Feeds

Belkin expunges expensive wireless HDMI gadget

FlyWire = FailWire?

Intelligent flash storage arrays

Belkin has canned its long-awaited, much-delayed wireless HDMI kit, FlyWire.

FlyWire demoed at the Las Vegas Consumer Electronics Show in January 2008. More than 18 months on and inspired by an early decision to double the product's proposed price, Belkin late last week said: "We will no longer be introducing FlyWire to the market at this time."

It added: "We realise that its retail price of $1499 would be out of line given the current state of the economy. With that in mind, we’ve opted to halt production of FlyWire."

Belkin FlyWire

Belkin's FlyWire: flown away

The price ramp emerged in September 2008, when Belkin said the box - due to go on sale that summer - would now not appear until November 2008. Back in January, the company had said the box would cost between $500 and $600. By July 2008, the price had gone up to $700 for a one-room model and $1000 for the multi-room edition.

FlyWire was designed to deliver multiple uncompressed HDMI audio and video streams using proprietary wireless technology that operates in the 5GHz band. There's a receiver unit for your HD TV. The FlyWire had six inputs - three HDMI, two component-video and one composite-video - and can switch between them. ®

Intelligent flash storage arrays

More from The Register

next story
Hi-torque tank engines: EXTREME car hacking with The Register
Bentley found in a hedge gets WW2 lump insertion
Trousers down for six of the best affordable Androids
Stylish Googlephones for not-so-deep pockets
What's MISSING on Amazon Fire Phone... and why it WON'T set the world alight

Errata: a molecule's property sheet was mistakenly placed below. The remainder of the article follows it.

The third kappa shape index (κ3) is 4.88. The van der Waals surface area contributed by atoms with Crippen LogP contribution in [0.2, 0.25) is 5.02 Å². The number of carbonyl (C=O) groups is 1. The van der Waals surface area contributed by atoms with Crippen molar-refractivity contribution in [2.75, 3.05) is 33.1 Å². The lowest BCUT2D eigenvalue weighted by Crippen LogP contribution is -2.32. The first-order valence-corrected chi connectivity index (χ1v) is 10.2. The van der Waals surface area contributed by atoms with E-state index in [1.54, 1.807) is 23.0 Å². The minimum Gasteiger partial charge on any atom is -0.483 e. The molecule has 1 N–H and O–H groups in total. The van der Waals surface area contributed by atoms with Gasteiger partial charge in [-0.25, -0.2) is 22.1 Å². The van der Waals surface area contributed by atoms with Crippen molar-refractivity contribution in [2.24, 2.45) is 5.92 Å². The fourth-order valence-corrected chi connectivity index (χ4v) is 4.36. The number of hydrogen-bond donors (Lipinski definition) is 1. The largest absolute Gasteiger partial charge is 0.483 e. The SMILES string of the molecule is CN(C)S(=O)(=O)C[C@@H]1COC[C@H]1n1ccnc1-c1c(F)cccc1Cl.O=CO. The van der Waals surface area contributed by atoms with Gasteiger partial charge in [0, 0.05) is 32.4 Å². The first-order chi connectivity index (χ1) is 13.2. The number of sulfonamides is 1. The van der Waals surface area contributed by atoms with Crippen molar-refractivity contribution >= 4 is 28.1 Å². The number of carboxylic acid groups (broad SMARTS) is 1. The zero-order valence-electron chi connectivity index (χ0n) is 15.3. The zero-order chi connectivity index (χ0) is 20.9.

You fought hard and you saved and earned. But all of it's going to burn...
Download alert: Nearly ALL top 100 Android, iOS paid apps hacked
Attack of the Clones? Yeah, but much, much scarier – report
Fujitsu CTO: We'll be 3D-printing tech execs in 15 years
Fleshy techie disses network neutrality, helmet-less motorcyclists
prev story

Whitepapers

Designing and building an open ITOA architecture
Learn about a new IT data taxonomy defined by the four data sources of IT visibility: wire, machine, agent, and synthetic data sets.
How to determine if cloud backup is right for your servers
Two key factors, technical feasibility and TCO economics, that backup and IT operations managers should consider when assessing cloud backup.
Getting started with customer-focused identity management
Learn why identity is a fundamental requirement to digital growth, and how without it there is no way to identify and engage customers in a meaningful way.
Reg Reader Research: SaaS based Email and Office Productivity Tools
Read this Reg reader report which provides advice and guidance for SMBs towards the use of SaaS based email and Office productivity tools.
Website security in corporate America
Find out how you rank among other IT managers testing your website's vulnerabilities.